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Gennady Stolyarov II Interviews Ray Kurzweil at RAAD Fest 2018

Gennady Stolyarov II Interviews Ray Kurzweil at RAAD Fest 2018

Gennady Stolyarov II
Ray Kurzweil


The Stolyarov-Kurzweil Interview has been released at last! Watch it on YouTube here.

U.S. Transhumanist Party Chairman Gennady Stolyarov II posed a wide array of questions for inventor, futurist, and Singularitarian Dr. Ray Kurzweil on September 21, 2018, at RAAD Fest 2018 in San Diego, California. Topics discussed include advances in robotics and the potential for household robots, artificial intelligence and overcoming the pitfalls of AI bias, the importance of philosophy, culture, and politics in ensuring that humankind realizes the best possible future, how emerging technologies can protect privacy and verify the truthfulness of information being analyzed by algorithms, as well as insights that can assist in the attainment of longevity and the preservation of good health – including a brief foray into how Ray Kurzweil overcame his Type 2 Diabetes.

Learn more about RAAD Fest here. RAAD Fest 2019 will occur in Las Vegas during October 3-6, 2019.

Become a member of the U.S. Transhumanist Party for free, no matter where you reside. Fill out our Membership Application Form.

Watch the presentation by Gennady Stolyarov II at RAAD Fest 2018, entitled, “The U.S. Transhumanist Party: Four Years of Advocating for the Future”.

Advocating for the Future – Panel at RAAD Fest 2017 – Gennady Stolyarov II, Zoltan Istvan, Max More, Ben Goertzel, Natasha Vita-More

Advocating for the Future – Panel at RAAD Fest 2017 – Gennady Stolyarov II, Zoltan Istvan, Max More, Ben Goertzel, Natasha Vita-More

Gennady Stolyarov II
Zoltan Istvan
Max More
Ben Goertzel
Natasha Vita-More


Gennady Stolyarov II, Chairman of the United States Transhumanist Party, moderated this panel discussion, entitled “Advocating for the Future”, at RAAD Fest 2017 on August 11, 2017, in San Diego, California.

Watch it on YouTube here.

From left to right, the panelists are Zoltan Istvan, Gennady Stolyarov II, Max More, Ben Goertzel, and Natasha Vita-More. With these leading transhumanist luminaries, Mr. Stolyarov discussed subjects such as what the transhumanist movement will look like in 2030, artificial intelligence and sources of existential risk, gamification and the use of games to motivate young people to create a better future, and how to persuade large numbers of people to support life-extension research with at least the same degree of enthusiasm that they display toward the fight against specific diseases.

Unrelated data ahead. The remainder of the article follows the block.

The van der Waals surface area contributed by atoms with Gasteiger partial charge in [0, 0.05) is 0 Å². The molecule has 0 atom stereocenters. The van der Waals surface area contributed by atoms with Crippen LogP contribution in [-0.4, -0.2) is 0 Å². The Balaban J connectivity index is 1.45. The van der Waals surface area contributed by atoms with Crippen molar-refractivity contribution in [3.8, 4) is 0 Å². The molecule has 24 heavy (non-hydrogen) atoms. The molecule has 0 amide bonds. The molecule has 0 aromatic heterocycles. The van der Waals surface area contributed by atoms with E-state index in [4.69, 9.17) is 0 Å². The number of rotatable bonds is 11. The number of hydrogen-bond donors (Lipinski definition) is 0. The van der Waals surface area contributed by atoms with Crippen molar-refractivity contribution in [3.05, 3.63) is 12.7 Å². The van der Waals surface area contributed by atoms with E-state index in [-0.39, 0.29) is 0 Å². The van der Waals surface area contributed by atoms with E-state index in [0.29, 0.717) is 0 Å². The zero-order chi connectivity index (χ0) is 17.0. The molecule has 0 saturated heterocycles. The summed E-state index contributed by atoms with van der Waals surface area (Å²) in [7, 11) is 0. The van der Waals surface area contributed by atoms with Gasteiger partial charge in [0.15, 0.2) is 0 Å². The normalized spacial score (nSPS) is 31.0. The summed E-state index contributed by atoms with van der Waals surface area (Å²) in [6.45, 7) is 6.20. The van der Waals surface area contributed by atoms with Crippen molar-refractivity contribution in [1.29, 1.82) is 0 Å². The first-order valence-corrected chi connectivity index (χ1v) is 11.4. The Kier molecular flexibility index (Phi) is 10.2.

Learn more about RAAD Fest here.

Become a member of the U.S. Transhumanist Party for free, no matter where you reside. Fill out our Membership Application Form.

Watch the presentations of Gennady Stolyarov II and Zoltan Istvan from the “Advocating for the Future” panel.

Review of Ray Kurzweil’s “How to Create a Mind” – Article by G. Stolyarov II

Review of Ray Kurzweil’s “How to Create a Mind” – Article by G. Stolyarov II

G. Stolyarov II


How to Create a Mind (2012) by inventor and futurist Ray Kurzweil sets forth a case for engineering minds that are able to emulate the complexity of human thought (and exceed it) without the need to reverse-engineer every detail of the human brain or of the plethora of content with which the brain operates. Kurzweil persuasively describes the human conscious mind as based on hierarchies of pattern-recognition algorithms which, even when based on relatively simple rules and heuristics, combine to give rise to the extremely sophisticated emergent properties of conscious awareness and reasoning about the world. How to Create a Mind takes readers through an integrated tour of key historical advances in computer science, physics, mathematics, and neuroscience – among other disciplines – and describes the incremental evolution of computers and artificial-intelligence algorithms toward increasing capabilities – leading toward the not-too-distant future (the late 2020s, according to Kurzweil) during which computers would be able to emulate human minds.

Kurzweil’s fundamental claim is that there is nothing which a biological mind is able to do, of which an artificial mind would be incapable in principle, and that those who posit that the extreme complexity of biological minds is insurmountable are missing the metaphorical forest for the trees. Analogously, although a fractal or a procedurally generated world may be extraordinarily intricate and complex in their details, they can arise on the basis of carrying out simple and conceptually fathomable rules. If appropriate rules are used to construct a system that takes in information about the world and processes and analyzes it in ways conceptually analogous to a human mind, Kurzweil holds that the rest is a matter of having adequate computational and other information-technology resources to carry out the implementation. Much of the first half of the book is devoted to the workings of the human mind, the functions of the various parts of the brain, and the hierarchical pattern recognition in which they engage. Kurzweil also discusses existing “narrow” artificial-intelligence systems, such as IBM’s Watson, language-translation programs, and the mobile-phone “assistants” that have been released in recent years by companies such as Apple and Google. Kurzweil observes that, thus far, the most effective AIs have been developed using a combination of approaches, having some aspects of prescribed rule-following alongside the ability to engage in open-ended “learning” and extrapolation upon the information which they encounter. Kurzweil draws parallels to the more creative or even “transcendent” human abilities – such as those of musical prodigies – and observes that the manner in which those abilities are made possible is not too dissimilar in principle.